Updates on Insurance Coverage, Construction Defect
and Commercial Auto Law Developments
in Texas and Louisiana
Welcome to the August 2016 edition of Evans & Co.'s Case Notes, a continuing digest of important new cases in the areas of insurance coverage, commercial liability, construction defect, and commercial transportation law, in states in which we work. We return from our July siesta (actually we were too busy preparing trials) to write this month with updates in the states of Texas and Louisiana, with cases from state appellate courts, and from federal courts construing the laws of those states. 
You may access our entire brief by clicking here, or Texas only here and Louisiana only here
Please recall that our past Case Notes are archived at and we would be pleased to bring current the decisions on which we've reported previously, at your request. We also have trial court decisions bearing on the issues covered, available on your request via email reply.
In TEXAS, we digest a construction defect insurance coverage case by the Texas Court of Appeals in which court considers whether an insured under multiple policies (by virtue of AI status), has the right to sue one of those carriers for failing to pay 100% of the cost of defense – it paid about 50% – and whether failure to pay 100% is bad faith. The holding is that the insured has no right to apportion cost of defense once paid, though we think the insurers do, and if this insured had gotten an assignment of the other insurers’ right to reapportion, the insured might have prevailed. 
In a 5th Circuit Court of Appeals case, applying Texas law, the Court discusses at length the application of the “professional services” exclusion to CGL coverage, and holds that engineering services are excluded. 
A second 5th Circuit Case takes Texas’ “eight corners” rule regarding determining the duty to defend, to a literal limit, refusing to consider evidence extraneous to the complaint, which would have shown that the claimant was an employee and the liability suit was barred by workers’ compensation lawThe only remedy available for the insurer and insured would be contemporaneous declaratory proceedings where the work status of the claimant was proven in discovery; in the liability case no party would have the incentive to develop facts regarding the policy exclusions. 
We also digest two Federal District Court cases, applying Texas law, arising out of construction defect claims: one where an insurer failed to meet the difficult burden of proving there could be no duty to indemnify, and another where again, the “eight corners” rule was closely followed, leading to a holding that there was a duty to defend.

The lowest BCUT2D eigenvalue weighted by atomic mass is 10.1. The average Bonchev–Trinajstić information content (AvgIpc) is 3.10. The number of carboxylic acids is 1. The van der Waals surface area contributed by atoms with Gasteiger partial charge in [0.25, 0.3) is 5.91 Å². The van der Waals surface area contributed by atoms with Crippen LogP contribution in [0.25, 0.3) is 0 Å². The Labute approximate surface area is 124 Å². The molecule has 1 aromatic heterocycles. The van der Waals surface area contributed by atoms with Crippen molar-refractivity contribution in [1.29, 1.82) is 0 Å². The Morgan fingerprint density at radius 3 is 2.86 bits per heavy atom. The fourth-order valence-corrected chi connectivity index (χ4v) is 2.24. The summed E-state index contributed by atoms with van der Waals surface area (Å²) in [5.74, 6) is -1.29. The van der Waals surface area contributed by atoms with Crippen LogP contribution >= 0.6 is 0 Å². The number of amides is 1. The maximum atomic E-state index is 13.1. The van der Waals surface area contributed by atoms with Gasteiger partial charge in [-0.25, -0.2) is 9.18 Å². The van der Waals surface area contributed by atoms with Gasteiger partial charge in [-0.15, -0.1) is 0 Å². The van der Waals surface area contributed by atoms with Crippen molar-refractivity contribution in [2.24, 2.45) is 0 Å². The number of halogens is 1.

In LOUISIANA, the 4th Circuit Court of Appeals finds a way to increase liability insurance available to cover a truck collision case that resulted in three deaths and four other injuries finding that the consignor of the cargo was the borrowing employer of the truck driver. Truck insurers take note – and consignors of cargo, who will be the most surprised by this result.
In a second case, the 4th Circuit Court of Appeals again finds coverage where  truck “bobtail” insurance (applicable only when the tractor unit is unattached from any load) containing UM/UIM coverage, was responsible for a UM/UIM loss even where the tractor unit was hooked up to a trailer. 
A third 4th Circuit Court of Appeal case, declines to find CGL coverage where a personal injury to an inspector arose out of untimely closing of a roll-down door on a delivery truck. The truck was “in use” even though it was stopped and idling. 
We also digest Federal Court cases, applying Louisiana law, exploring the doctrine of waiver of policy terms and conditions by failing to reserve rights; interpreting whether an indemnity agreement is an “insured contract”; and analyzing whether a marine liability policy should respond for a shore-side casualty.
We hope you find these updates helpful and note that you may find them archived at our firm's website, We are always glad to provide enhanced interpretations of these and other cases for application to the particular facts of claims that you may be considering.

Click here for our Case Notes for both states. (30 pages)

Click here for Texas only. (15 pages)

Click here for Louisiana only. (15 pages)

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